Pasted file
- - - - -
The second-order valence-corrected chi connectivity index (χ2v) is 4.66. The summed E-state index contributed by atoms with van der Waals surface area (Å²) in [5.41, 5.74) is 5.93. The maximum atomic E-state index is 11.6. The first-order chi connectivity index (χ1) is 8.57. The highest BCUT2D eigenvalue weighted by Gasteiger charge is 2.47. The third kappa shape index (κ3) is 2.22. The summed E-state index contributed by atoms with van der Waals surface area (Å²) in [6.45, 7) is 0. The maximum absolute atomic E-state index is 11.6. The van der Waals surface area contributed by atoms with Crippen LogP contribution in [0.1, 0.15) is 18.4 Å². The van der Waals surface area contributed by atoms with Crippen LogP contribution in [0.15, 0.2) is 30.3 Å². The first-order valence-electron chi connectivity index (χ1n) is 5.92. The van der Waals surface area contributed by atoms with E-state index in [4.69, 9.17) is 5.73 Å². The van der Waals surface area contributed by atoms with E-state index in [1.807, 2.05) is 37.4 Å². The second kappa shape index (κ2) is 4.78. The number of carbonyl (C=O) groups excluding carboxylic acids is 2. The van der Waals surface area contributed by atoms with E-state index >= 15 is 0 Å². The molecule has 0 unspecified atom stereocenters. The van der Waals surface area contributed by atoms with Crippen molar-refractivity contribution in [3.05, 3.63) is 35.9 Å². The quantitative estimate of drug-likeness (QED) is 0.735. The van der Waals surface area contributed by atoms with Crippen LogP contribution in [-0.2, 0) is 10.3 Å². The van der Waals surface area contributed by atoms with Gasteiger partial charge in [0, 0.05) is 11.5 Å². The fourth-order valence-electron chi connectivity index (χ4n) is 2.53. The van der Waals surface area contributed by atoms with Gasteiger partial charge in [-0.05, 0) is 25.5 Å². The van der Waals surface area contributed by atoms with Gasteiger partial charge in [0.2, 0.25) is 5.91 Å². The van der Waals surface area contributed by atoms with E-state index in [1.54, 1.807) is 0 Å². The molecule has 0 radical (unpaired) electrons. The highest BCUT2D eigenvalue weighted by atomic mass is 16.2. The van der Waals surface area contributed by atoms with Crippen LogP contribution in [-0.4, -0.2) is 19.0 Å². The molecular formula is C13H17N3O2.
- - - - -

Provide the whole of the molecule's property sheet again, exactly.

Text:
The second-order valence-corrected chi connectivity index (χ2v) is 4.66. The summed E-state index contributed by atoms with van der Waals surface area (Å²) in [5.41, 5.74) is 5.93. The maximum atomic E-state index is 11.6. The first-order chi connectivity index (χ1) is 8.57. The highest BCUT2D eigenvalue weighted by Gasteiger charge is 2.47. The third kappa shape index (κ3) is 2.22. The summed E-state index contributed by atoms with van der Waals surface area (Å²) in [6.45, 7) is 0. The maximum absolute atomic E-state index is 11.6. The van der Waals surface area contributed by atoms with Crippen LogP contribution in [0.1, 0.15) is 18.4 Å². The van der Waals surface area contributed by atoms with Crippen LogP contribution in [0.15, 0.2) is 30.3 Å². The first-order valence-electron chi connectivity index (χ1n) is 5.92. The van der Waals surface area contributed by atoms with E-state index in [4.69, 9.17) is 5.73 Å². The van der Waals surface area contributed by atoms with E-state index in [1.807, 2.05) is 37.4 Å². The second kappa shape index (κ2) is 4.78. The number of carbonyl (C=O) groups excluding carboxylic acids is 2. The van der Waals surface area contributed by atoms with E-state index >= 15 is 0 Å². The molecule has 0 unspecified atom stereocenters. The van der Waals surface area contributed by atoms with Crippen molar-refractivity contribution in [3.05, 3.63) is 35.9 Å². The quantitative estimate of drug-likeness (QED) is 0.735. The van der Waals surface area contributed by atoms with Crippen LogP contribution in [-0.2, 0) is 10.3 Å². The van der Waals surface area contributed by atoms with Gasteiger partial charge in [0, 0.05) is 11.5 Å². The fourth-order valence-electron chi connectivity index (χ4n) is 2.53. The van der Waals surface area contributed by atoms with Gasteiger partial charge in [-0.05, 0) is 25.5 Å². The van der Waals surface area contributed by atoms with Gasteiger partial charge in [0.2, 0.25) is 5.91 Å². The van der Waals surface area contributed by atoms with E-state index in [1.54, 1.807) is 0 Å². The molecule has 0 radical (unpaired) electrons. The highest BCUT2D eigenvalue weighted by atomic mass is 16.2. The van der Waals surface area contributed by atoms with Crippen LogP contribution in [-0.4, -0.2) is 19.0 Å². The molecular formula is C13H17N3O2.